Firefighters were called twice on Sunday to put out a fire at a Shady Lane home, once at 4:33 p.m. and again at 10:25 p.m.
The second call came some two hours after firefighters had left the premises at 8:44 p.m.
Homeowner Marlene Dantzer and her friend Helen Evers were searching for Betsy, a cat. Dantzer had been unable to evacuate from her home when the fire was originally believed to be contained. Hearing a noise in the second floor bathroom, she thought might be a trapped animal. Evers opened the door and flames shot out, bringing firefighters back to the home.
"I could see leaves burning on trees outside," Evers said. "Looking for Betsy saved the neighborhood."
Evers is vice president of a local nonprofit pet rescue program founded by Dantzer's friend Gina Kantzebedian, owner of Animal Crackers grooming and pet shop.
Dantzer was at the shop when she was first informed that her home was on fire and the two women raced up to Top of the World to rescue Dantzer's animals.
"By the time we arrived at the house, the fire was pretty much out," said Kantzebedian, whom firefighters allowed in the house to bring out the animals.
Incident commander Deputy Chief Jeff LaTendresse said firefighters who responded to the second call to the house at 10:25 p.m. had the fire under control in about 15 minutes.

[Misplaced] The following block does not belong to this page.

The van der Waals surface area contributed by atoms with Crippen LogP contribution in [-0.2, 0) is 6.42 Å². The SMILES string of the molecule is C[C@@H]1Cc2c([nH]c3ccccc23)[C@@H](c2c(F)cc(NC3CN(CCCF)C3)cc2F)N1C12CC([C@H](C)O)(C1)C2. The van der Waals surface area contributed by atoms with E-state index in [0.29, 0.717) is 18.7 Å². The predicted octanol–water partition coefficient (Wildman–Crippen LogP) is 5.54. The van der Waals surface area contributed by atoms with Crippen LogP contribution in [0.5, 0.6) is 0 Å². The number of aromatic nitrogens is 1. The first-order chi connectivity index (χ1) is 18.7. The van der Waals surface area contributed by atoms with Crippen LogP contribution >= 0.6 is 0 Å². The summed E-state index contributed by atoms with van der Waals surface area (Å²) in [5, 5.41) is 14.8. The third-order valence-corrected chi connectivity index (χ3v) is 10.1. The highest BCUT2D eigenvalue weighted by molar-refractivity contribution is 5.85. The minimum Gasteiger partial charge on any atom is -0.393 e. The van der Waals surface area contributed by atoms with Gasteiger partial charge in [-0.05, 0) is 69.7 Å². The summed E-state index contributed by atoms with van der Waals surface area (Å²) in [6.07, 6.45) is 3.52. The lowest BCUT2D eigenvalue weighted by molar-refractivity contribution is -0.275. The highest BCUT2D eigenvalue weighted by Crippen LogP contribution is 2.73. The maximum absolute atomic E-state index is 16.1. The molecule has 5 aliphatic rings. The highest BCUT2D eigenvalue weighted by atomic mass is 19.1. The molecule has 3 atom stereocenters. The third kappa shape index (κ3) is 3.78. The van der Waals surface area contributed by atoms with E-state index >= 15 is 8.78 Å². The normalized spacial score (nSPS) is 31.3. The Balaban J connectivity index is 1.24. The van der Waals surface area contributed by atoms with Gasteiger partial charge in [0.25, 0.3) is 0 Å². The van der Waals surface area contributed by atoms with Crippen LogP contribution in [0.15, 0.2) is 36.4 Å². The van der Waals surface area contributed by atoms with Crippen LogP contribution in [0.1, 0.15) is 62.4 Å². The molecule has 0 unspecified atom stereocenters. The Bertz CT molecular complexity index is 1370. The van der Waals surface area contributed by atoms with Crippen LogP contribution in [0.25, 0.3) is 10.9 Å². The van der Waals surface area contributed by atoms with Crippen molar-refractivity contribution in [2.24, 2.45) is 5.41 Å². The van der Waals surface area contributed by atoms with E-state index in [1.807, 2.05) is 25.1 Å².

"We had numerous calls, it was a very visible fire," La Tendresse said.
The original fire started in the garage and spread to the second story, but the cause is still undetermined, LaTendresse said.
"Our first concern on the original call was to contain the fire and prevent it from spreading to neighboring homes and the heavily vegetated area we call the forest," LaTendresse said.
La Tendresse said the crew that responded to the original call left a generator and lights when they left the site.
Later a captain from Station Three went and picked up the equipment and did not notice any problems.
About 25% of the home was damaged, mostly to the garage and the second floor, according to LaTendresse.
"For the most part, the first floor was undamaged," he said.
The estimated loss is $400,000. Contents have not yet been evaluated.
Dantzer had several collectibles, such as figurines, that La Tendresses said he hoped could be salvaged.
Kantzebedian, who had helped rescue most of the animals in Dantzer's home when the fire was first reported, did not make the second trip to look for Daisy and Betsy. She was busy treating the pets for burns on their paws and noses because the veterinarian's office was closed.
Kantzebedian is also contacting local realty agents to find a place for Dantzer, her dog and her cats to stay while the house is restored.
One of Dantzer's neighbors offered them shelter while they seek a temporary rental, difficult because of the pets.
Dantzer is a holistic consultant for ailing animals, known by some of her clients to be resolute in finding cures when even vets have given up.
"She's like me, she would never take a place where she couldn't have her animals," Kantzebedian said.
Anyone with information about possible accommodations is asked to call Kantzebedian at (949) 499-1988.